The left fielder doesn't seem to have a pitch that he doesn't like. Some free swingers are frustrating because they allow a pitcher to get off the hook. They don't force the man on the mound to throw good pitches. Instead, they expand the strike zone. Dickerson is a free swinger, but doesn't fit into that category. In his short career, the lefty already has several highlights that involve him hitting a pitch that has already hit the ground. In more than one case, he got a hit on that pitch.

Dickerson also has shown the ability to hit a ball at his eyes. He swings at everything, but has a good enough eye to make contact, often times resulting in a hit.

Along with Dickerson has been Nolan Arenado. The third baseman makes highlight reel plays every day. When someone typically makes a statement that includes the words 'every day' in it, the actual meaning is that it happens often. With Arenado, however, it literally means that it happens every single day. When columnists, longtime baseball coaches and managers, and commentators who have watched baseball for years are all saying that he is one of the best they have ever seen, it means something. Arenado is very special at third base.

With his gold glove shining brightly, hit bat is starting to look like it was promised to look as he ascended through the minor leagues.

His approach at the plate continues to improve. Early in his big league days, after getting called up in late May 2013, Arenado looked overmatched at times when he was at the plate. Suddenly he has figured it out. He understands how pitchers are going after him and he is making adjustments. He looks confident at the plate and seems to make a habit of getting the job done when the game is hanging in the balance.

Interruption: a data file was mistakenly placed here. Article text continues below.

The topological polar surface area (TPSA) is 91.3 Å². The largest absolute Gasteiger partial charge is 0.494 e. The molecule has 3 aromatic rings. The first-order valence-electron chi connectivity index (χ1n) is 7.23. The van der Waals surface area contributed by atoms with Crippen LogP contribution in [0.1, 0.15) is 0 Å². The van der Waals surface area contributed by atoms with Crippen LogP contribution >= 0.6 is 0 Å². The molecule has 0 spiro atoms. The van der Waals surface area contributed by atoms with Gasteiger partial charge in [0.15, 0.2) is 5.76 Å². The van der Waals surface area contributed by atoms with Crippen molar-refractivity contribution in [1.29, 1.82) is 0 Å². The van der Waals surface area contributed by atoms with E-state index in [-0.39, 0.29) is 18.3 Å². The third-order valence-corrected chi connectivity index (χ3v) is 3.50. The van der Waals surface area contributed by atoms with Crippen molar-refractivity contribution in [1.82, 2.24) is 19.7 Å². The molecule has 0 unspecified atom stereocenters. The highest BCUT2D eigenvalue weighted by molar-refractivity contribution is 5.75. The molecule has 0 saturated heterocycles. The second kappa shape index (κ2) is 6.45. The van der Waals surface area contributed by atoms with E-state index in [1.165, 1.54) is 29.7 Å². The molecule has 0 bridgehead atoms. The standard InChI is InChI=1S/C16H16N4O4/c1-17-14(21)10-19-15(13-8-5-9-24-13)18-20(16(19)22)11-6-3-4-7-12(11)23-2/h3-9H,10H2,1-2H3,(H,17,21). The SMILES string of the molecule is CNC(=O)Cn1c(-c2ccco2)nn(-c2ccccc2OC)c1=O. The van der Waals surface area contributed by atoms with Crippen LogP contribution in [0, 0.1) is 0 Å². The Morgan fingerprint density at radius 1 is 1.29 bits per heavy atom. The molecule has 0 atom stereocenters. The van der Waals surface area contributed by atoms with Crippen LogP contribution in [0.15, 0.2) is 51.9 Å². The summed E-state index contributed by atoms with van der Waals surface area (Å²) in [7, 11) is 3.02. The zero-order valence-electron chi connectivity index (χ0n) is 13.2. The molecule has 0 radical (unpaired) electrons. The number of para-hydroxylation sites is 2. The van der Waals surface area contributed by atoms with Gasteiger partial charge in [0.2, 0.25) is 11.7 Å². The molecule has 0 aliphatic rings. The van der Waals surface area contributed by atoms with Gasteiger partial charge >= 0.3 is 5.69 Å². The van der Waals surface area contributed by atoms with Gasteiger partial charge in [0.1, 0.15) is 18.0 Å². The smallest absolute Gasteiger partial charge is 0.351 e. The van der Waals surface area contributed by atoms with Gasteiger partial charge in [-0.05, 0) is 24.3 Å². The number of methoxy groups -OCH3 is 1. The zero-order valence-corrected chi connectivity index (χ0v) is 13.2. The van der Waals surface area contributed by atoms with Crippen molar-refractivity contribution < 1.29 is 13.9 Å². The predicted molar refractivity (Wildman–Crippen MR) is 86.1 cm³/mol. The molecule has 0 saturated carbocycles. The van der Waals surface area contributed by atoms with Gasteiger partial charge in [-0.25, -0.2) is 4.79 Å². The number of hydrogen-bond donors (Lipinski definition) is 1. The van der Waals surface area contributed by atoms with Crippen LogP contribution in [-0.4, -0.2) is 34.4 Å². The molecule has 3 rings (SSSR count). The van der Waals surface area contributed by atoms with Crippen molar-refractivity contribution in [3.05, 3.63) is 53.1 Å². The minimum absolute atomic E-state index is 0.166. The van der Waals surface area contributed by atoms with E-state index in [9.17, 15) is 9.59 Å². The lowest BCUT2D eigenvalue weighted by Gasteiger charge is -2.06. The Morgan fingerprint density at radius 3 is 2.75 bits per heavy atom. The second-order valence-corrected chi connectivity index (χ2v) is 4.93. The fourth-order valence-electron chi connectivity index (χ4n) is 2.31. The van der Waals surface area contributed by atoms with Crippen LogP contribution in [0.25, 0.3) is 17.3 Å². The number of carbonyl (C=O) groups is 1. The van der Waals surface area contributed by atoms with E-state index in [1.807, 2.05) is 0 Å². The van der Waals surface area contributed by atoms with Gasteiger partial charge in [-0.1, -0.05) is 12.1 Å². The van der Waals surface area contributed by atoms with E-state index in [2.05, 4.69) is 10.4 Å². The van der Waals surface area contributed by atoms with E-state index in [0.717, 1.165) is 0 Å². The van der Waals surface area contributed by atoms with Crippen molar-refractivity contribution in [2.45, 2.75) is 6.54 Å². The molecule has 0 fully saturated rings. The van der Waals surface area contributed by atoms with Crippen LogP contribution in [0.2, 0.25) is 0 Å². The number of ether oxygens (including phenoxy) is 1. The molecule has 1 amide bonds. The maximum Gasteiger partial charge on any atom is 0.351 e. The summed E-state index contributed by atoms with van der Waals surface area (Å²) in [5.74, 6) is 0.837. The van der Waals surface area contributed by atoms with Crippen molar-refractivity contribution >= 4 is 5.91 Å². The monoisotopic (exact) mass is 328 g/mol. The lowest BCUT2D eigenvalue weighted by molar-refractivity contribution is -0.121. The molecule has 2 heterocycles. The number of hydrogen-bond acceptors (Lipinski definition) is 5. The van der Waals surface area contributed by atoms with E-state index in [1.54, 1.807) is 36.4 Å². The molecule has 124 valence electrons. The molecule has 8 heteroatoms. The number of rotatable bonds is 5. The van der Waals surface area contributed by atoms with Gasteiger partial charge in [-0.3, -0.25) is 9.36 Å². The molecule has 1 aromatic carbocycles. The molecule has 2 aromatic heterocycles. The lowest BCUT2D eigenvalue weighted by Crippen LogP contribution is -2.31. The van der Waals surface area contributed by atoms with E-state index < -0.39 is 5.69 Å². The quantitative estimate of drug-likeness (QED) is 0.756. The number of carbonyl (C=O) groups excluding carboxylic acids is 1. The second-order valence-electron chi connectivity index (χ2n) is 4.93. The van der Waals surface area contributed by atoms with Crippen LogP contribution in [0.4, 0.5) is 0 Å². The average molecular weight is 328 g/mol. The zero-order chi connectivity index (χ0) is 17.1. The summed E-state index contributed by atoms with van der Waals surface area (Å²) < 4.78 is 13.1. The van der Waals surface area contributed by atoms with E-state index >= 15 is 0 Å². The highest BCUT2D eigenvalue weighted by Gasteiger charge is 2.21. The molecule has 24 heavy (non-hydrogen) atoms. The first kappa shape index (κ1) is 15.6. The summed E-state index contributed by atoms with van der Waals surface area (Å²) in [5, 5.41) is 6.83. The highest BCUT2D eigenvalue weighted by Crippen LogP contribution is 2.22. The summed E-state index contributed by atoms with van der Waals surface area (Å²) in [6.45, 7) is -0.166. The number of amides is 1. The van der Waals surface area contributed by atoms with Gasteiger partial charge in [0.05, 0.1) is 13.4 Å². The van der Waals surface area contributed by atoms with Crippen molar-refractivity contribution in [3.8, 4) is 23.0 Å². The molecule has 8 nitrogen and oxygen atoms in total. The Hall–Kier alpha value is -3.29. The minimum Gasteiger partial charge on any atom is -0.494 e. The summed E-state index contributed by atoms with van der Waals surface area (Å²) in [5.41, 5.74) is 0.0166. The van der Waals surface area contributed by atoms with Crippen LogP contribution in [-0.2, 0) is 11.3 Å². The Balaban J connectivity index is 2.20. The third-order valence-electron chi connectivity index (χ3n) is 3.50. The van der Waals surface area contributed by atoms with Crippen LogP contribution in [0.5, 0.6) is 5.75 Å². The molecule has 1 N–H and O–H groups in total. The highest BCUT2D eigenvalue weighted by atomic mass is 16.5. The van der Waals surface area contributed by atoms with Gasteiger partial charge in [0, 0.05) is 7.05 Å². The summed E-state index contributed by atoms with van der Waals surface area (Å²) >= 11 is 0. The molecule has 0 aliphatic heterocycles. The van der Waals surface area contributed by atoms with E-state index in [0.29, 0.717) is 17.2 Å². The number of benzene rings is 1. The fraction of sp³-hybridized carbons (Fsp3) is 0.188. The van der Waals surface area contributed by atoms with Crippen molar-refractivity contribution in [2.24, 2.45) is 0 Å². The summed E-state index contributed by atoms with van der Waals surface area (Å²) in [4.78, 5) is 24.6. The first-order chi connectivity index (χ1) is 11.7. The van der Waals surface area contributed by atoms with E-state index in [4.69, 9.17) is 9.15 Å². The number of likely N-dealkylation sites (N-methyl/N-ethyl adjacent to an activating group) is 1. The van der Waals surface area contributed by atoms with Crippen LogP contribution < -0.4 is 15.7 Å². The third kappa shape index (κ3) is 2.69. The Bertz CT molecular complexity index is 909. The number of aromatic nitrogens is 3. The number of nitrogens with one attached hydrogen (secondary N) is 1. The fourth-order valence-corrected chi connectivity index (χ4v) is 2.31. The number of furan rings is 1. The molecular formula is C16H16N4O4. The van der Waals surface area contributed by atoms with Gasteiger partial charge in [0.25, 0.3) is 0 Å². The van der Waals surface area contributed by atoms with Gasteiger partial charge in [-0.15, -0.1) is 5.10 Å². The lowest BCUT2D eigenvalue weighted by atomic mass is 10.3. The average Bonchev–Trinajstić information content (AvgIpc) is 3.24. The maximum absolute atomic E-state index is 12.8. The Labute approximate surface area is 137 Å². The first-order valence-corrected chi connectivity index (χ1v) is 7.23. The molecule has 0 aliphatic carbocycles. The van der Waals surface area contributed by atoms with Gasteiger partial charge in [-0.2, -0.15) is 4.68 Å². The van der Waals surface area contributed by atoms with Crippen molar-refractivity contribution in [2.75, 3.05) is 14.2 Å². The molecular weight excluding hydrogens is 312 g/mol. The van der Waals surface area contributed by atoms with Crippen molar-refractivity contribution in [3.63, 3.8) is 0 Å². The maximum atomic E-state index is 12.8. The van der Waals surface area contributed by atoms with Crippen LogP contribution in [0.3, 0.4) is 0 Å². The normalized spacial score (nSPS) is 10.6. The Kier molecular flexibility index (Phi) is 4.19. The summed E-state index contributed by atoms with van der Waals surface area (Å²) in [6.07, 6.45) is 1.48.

There is no denying that the Rockies are in the midst of a terrible season. There is very little to be positive about. However, both Corey Dickerson and Nolan Arenado are reasons to be positive about the future. If nothing else, they give fans a reason to have something to look forward to.

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  1. I know it would be unpopular, but the Rockies and Dealin' Dan need to deal CarGo, and let Cuddy go as well. Dickerson, Stubbs and Blackmon are plenty good enough players to cover the outfield on a daily basis. Yes there would be a little drop in the offense, but we don't need offense. WE NEED PITCHING.

    1. I wouldn't object if Cuddy was offered a Morneau-type deal of 2yrs/$5mil each which would match his age, injury history (caused by the Rockies), fielding issues and minimal need for Colorado.
      If he wants to be healthy, paid better and compete for the postseason, though, he'll probably go elsewhere.

      Stubbs will either be extremely overpayed in arbitration, or a third as much as free agent next season. If we can't trade him for farm scraps, he'll be a FA like Cuddy who doesn't return.

      That leaves RF-Cargo, CF-Barnes, OF-Blackmon, DH-Dickerson and nothing in the farm next year except some lesser 1B/DHs, usual AAA-lifers and long-shots.
      Whoever replaces this FO will need to add "good corner-OF'er" to the to-do list.

  2. Drop Charlie and his sinking batting average down to 5th. Move Corey into the lead off spot.